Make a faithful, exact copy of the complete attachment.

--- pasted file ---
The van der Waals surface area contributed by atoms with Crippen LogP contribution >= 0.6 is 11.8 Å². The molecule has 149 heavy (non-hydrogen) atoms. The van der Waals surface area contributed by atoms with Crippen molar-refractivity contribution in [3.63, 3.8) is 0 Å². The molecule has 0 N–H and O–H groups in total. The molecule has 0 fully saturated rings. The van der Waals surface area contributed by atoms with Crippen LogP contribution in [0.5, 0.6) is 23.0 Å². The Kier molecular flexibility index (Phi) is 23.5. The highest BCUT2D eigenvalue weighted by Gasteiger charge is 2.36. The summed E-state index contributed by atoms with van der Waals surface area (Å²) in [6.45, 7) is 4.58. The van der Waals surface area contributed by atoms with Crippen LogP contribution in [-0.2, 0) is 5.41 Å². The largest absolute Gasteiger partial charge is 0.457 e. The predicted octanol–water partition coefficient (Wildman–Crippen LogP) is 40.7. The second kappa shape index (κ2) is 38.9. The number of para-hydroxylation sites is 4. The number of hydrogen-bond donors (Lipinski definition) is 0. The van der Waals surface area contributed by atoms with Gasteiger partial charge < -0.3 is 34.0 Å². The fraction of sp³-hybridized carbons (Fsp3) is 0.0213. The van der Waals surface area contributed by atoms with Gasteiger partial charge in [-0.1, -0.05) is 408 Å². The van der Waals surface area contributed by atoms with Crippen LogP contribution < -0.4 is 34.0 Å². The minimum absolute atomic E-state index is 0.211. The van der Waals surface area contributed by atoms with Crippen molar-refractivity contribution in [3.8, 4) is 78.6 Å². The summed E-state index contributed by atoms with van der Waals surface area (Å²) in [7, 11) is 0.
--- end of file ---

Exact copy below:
The van der Waals surface area contributed by atoms with Crippen LogP contribution >= 0.6 is 11.8 Å². The molecule has 149 heavy (non-hydrogen) atoms. The van der Waals surface area contributed by atoms with Crippen molar-refractivity contribution in [3.63, 3.8) is 0 Å². The molecule has 0 N–H and O–H groups in total. The molecule has 0 fully saturated rings. The van der Waals surface area contributed by atoms with Crippen LogP contribution in [0.5, 0.6) is 23.0 Å². The Kier molecular flexibility index (Phi) is 23.5. The highest BCUT2D eigenvalue weighted by Gasteiger charge is 2.36. The summed E-state index contributed by atoms with van der Waals surface area (Å²) in [6.45, 7) is 4.58. The van der Waals surface area contributed by atoms with Crippen LogP contribution in [-0.2, 0) is 5.41 Å². The largest absolute Gasteiger partial charge is 0.457 e. The predicted octanol–water partition coefficient (Wildman–Crippen LogP) is 40.7. The second kappa shape index (κ2) is 38.9. The number of para-hydroxylation sites is 4. The number of hydrogen-bond donors (Lipinski definition) is 0. The van der Waals surface area contributed by atoms with Gasteiger partial charge < -0.3 is 34.0 Å². The fraction of sp³-hybridized carbons (Fsp3) is 0.0213. The van der Waals surface area contributed by atoms with Gasteiger partial charge in [-0.1, -0.05) is 408 Å². The van der Waals surface area contributed by atoms with Crippen LogP contribution < -0.4 is 34.0 Å². The minimum absolute atomic E-state index is 0.211. The van der Waals surface area contributed by atoms with Crippen molar-refractivity contribution in [3.8, 4) is 78.6 Å². The summed E-state index contributed by atoms with van der Waals surface area (Å²) in [7, 11) is 0.